An interesting story about municipal regulations piled upon municipal regulations in Chicago comes to me from IB. In Chicago, as in other large American cities, recent immigrants are disproportionately involved in entrepreneurial small businesses. And in order to conduct business in Chicago, you need various kinds of permits. To get the permits, you need to fill out forms. The forms, meanwhile, are in English and Spanish. The Office of Business Affairs and Consumer Protection also has one Cantonese-speaking, one Mandarin-speaking, one French-speaking, and one-Polish speaking employee who can help you translate.
So what if you’re from Vietnam? Well, there used to be an answer. Guys like Tam Van Nguyen would get paid money by Vietnamese entrepreneurs to go down to the BACP office and do the forms, “but in 2008 things got complicated. The city started requiring people like Nguyen to have a something called an expediters license.”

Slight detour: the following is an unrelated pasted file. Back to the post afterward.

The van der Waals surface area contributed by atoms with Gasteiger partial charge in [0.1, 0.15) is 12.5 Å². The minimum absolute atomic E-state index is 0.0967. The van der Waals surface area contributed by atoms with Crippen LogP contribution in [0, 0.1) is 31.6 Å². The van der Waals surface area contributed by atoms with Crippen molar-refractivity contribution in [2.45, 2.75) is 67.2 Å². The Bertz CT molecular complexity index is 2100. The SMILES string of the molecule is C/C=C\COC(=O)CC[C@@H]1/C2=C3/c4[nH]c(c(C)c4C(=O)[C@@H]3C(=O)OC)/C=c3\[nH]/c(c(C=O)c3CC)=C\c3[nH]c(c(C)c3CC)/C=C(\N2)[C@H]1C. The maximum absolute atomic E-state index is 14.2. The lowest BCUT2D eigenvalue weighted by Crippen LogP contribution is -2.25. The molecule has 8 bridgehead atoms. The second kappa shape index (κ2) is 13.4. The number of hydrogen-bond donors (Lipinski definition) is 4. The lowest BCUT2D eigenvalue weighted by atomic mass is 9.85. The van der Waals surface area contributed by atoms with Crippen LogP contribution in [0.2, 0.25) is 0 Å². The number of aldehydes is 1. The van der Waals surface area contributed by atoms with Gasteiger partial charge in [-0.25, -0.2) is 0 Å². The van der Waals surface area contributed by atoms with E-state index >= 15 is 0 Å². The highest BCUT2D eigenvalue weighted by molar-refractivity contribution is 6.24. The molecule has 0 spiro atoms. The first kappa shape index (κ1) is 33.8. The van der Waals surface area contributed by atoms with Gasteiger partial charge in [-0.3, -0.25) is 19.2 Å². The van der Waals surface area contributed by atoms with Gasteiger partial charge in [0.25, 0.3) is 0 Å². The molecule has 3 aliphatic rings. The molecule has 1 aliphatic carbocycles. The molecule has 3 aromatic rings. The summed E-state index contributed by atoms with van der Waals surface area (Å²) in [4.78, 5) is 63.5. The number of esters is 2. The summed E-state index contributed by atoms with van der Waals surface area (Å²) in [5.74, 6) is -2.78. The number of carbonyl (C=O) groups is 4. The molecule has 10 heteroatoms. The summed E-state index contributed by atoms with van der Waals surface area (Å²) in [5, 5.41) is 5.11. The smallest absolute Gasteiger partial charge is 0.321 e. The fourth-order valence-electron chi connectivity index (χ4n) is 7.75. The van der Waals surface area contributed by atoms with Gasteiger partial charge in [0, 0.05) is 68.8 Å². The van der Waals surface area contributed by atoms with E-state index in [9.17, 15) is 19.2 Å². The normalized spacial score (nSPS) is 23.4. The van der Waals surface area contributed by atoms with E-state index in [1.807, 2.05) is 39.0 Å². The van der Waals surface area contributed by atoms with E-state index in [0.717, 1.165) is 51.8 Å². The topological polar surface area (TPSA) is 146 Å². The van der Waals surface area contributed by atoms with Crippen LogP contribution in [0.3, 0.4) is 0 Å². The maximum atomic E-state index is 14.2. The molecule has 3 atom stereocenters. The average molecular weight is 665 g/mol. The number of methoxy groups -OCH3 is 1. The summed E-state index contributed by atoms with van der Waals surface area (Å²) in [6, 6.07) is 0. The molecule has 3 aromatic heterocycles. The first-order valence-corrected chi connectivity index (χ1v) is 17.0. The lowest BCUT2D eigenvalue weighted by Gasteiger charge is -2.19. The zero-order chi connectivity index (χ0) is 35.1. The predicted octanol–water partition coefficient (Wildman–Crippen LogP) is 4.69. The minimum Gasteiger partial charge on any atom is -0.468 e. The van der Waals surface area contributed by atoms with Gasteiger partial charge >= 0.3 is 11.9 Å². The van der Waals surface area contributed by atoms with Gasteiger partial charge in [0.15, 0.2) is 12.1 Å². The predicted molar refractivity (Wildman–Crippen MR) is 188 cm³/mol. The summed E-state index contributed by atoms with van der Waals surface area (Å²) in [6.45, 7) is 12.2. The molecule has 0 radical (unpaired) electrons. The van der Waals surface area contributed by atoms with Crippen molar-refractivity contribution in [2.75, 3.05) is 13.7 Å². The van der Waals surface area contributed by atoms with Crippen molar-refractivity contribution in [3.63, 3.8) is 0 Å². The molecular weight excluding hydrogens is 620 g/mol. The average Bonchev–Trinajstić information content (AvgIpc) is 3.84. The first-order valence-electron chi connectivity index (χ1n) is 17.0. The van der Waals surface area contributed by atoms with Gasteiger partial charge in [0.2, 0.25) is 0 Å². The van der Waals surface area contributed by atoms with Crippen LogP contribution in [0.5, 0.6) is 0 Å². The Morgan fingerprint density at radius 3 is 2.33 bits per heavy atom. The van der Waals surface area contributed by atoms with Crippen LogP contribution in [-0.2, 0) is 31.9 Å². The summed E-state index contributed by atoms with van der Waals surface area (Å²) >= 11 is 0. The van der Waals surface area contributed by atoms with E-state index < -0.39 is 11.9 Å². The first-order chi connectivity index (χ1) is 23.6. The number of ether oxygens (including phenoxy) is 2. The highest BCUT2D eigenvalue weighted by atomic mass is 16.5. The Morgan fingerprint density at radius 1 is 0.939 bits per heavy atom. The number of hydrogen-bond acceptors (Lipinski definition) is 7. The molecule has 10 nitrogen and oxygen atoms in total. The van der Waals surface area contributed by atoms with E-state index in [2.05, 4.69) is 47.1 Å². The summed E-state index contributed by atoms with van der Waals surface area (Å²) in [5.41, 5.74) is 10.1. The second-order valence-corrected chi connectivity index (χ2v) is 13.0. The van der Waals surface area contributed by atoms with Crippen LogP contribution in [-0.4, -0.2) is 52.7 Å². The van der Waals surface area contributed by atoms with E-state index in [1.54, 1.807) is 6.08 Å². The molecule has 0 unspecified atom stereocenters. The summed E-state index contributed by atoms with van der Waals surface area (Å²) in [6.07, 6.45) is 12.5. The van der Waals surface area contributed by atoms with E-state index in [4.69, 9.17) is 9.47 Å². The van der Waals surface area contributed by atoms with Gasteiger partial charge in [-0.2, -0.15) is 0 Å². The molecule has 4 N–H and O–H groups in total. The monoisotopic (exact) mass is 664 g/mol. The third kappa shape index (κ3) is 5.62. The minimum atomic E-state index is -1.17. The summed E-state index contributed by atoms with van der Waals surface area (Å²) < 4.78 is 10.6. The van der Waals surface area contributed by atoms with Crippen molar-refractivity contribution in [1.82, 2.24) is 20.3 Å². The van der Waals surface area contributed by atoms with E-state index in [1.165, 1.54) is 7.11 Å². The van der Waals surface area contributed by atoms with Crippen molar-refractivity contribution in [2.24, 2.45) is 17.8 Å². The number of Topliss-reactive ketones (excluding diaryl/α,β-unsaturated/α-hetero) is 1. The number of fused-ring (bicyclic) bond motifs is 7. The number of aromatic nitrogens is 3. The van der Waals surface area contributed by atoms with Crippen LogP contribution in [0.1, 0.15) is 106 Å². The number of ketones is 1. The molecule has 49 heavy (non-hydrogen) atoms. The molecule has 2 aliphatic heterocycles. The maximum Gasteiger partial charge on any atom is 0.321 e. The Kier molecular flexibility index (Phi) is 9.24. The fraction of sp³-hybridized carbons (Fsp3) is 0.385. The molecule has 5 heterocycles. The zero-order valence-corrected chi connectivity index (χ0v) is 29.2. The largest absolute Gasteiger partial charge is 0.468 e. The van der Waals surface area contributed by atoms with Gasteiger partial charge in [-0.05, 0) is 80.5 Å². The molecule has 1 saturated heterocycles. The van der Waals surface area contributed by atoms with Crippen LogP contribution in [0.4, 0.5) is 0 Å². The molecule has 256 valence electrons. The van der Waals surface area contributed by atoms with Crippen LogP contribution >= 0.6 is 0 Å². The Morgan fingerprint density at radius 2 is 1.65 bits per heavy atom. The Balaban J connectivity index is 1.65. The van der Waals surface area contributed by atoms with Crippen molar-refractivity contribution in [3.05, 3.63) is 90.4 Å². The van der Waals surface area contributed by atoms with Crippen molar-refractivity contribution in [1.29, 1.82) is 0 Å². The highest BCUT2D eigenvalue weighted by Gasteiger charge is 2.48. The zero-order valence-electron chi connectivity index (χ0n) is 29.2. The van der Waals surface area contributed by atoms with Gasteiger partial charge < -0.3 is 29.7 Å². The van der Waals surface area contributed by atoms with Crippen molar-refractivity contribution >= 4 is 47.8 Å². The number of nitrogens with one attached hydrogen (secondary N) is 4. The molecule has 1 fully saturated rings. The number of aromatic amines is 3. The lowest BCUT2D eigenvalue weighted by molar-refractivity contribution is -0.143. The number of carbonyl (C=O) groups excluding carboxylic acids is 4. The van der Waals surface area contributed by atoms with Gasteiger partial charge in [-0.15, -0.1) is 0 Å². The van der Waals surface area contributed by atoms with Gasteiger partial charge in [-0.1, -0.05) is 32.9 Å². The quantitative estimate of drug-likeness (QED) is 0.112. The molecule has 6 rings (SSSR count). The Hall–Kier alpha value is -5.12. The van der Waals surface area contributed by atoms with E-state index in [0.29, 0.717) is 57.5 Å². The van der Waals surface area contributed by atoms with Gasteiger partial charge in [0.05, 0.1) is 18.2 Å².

Meanwhile, Rahm Emanuel wants to make it easier for immigrant entrepreneurs to help launch new businesses in part by launching an “Office of New Americans” to identify and clear barriers to immigrant entrepreneurs. That seems like a perfectly reasonable idea to me. But why not start by dropping the expediters’ license rule so it’s easier for people who don’t speak English to get someone to help them with the forms?